Police say the 27-year-old woman who was found dead Wednesday in an Alphabet City housing project, Brooke Garcia, likely died of strangulation. [DNA Info]

A developer paid $27.5 million for a Williamsburg warehouse at 58 Gerry Street, the future home of an Orthodox Jewish community center. [The Real Deal]

Plans for a rooftop bar above Delancey Street’s Holiday Inn have been abandoned. [Bowery Boogie] Keep Reading »

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Bake Time is Up: Cake Shop Says Goodbye

(Photo: Nick McManus)

Later gator. Cake Shop closed on New Year’s Eve. (Photo: Nick McManus)

Another venue spent New Year’s Eve saying their last goodbyes to regulars and anyone else with a drink in their hand. For the last few years, Cake Shop was running on borrowed time. Back in 2012, when the gritty bitty Lower East Side venue’s Ludlow Street neighbor, The Living Room, closed up shop after more than 15 years in business, it seemed like it was only a matter of time.

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Greenpoint’s Astral Apartments, a Tumultuous Refuge for the Working Class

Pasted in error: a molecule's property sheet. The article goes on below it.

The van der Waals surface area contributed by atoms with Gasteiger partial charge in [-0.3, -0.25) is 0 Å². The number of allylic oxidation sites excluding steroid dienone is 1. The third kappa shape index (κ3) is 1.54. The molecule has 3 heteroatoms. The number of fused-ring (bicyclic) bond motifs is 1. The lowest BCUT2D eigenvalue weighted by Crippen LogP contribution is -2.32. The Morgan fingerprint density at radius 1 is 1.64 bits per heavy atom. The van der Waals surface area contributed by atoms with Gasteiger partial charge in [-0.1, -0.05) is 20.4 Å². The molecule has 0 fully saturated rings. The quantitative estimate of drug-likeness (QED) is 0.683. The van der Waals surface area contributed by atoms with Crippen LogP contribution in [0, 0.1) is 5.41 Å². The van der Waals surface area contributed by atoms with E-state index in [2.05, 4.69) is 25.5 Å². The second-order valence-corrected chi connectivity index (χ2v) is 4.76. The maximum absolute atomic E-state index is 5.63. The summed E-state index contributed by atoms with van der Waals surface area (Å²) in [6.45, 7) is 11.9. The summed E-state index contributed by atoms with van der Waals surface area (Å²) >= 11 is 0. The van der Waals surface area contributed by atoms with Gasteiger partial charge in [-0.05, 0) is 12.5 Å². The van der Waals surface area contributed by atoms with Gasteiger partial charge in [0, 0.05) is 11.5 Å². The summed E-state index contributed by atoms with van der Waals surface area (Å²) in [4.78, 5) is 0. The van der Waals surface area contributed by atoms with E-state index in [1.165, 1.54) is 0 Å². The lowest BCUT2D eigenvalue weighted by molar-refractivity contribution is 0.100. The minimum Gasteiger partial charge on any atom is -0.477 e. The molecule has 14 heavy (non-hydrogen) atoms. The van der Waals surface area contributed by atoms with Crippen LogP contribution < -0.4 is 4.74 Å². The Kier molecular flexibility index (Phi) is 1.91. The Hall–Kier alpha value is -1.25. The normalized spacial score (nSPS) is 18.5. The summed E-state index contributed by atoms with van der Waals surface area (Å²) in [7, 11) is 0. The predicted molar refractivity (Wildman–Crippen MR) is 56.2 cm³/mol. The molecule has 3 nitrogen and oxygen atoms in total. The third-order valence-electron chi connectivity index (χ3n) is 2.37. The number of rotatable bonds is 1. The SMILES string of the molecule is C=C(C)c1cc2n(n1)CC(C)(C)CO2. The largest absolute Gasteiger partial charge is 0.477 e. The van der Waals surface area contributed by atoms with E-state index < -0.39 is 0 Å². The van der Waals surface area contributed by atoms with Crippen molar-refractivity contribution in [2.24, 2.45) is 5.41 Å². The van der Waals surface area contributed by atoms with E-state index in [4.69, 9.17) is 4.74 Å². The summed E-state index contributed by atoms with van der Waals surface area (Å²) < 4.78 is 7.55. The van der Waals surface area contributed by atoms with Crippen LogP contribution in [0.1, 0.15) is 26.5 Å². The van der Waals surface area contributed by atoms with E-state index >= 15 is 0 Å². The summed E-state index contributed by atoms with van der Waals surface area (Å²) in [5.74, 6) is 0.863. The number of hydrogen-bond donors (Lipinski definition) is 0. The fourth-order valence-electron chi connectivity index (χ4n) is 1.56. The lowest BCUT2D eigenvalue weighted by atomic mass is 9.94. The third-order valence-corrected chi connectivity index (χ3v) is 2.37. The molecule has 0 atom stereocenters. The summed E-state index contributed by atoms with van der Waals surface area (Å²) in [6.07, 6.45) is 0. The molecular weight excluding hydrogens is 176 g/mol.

This week and next, we present a series of longer pieces unraveling the histories of storied buildings.

The Astral’s Franklin Street exterior

The Astral in Greenpoint has status in the National Register of Historic Places and as a New York City landmark, but not for the murder and mayhem that has emanated from 184 Franklin Avenue since its completion as housing for Charles Pratt’s employees link 131 years ago, in 1886.

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Brooklyn Train Crash Injures 100+; Woman’s Death Spurs Alphabet City Investigation

(Photo: Nicole Disser)

(Photo: Nicole Disser)

Police say the body of a 27-year-old woman was discovered yesterday afternoon inside the Lillian Wald Housing Project on Avenue D. An autopsy is forthcoming. [ABC 7]

A Long Island Rail Road train crashed while pulling into Brooklyn’s Atlantic Terminal yesterday morning around 8 a.m., sending 106 people to the hospital. There were no fatalities. [NY Times]

Canal Street diner Cup & Spoon managed to stay open despite a weekend fire that began on the third floor of its building. [Bowery Boogie] Keep Reading »

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Winter Festivals, A Play On 4Chan, Gay Shows For All, and More Performance Picks

FESTIVALS

Under the Radar
Wednesday January 4 through Sunday January 15, various showtimes at The Public Theater and other spaces: $20 and up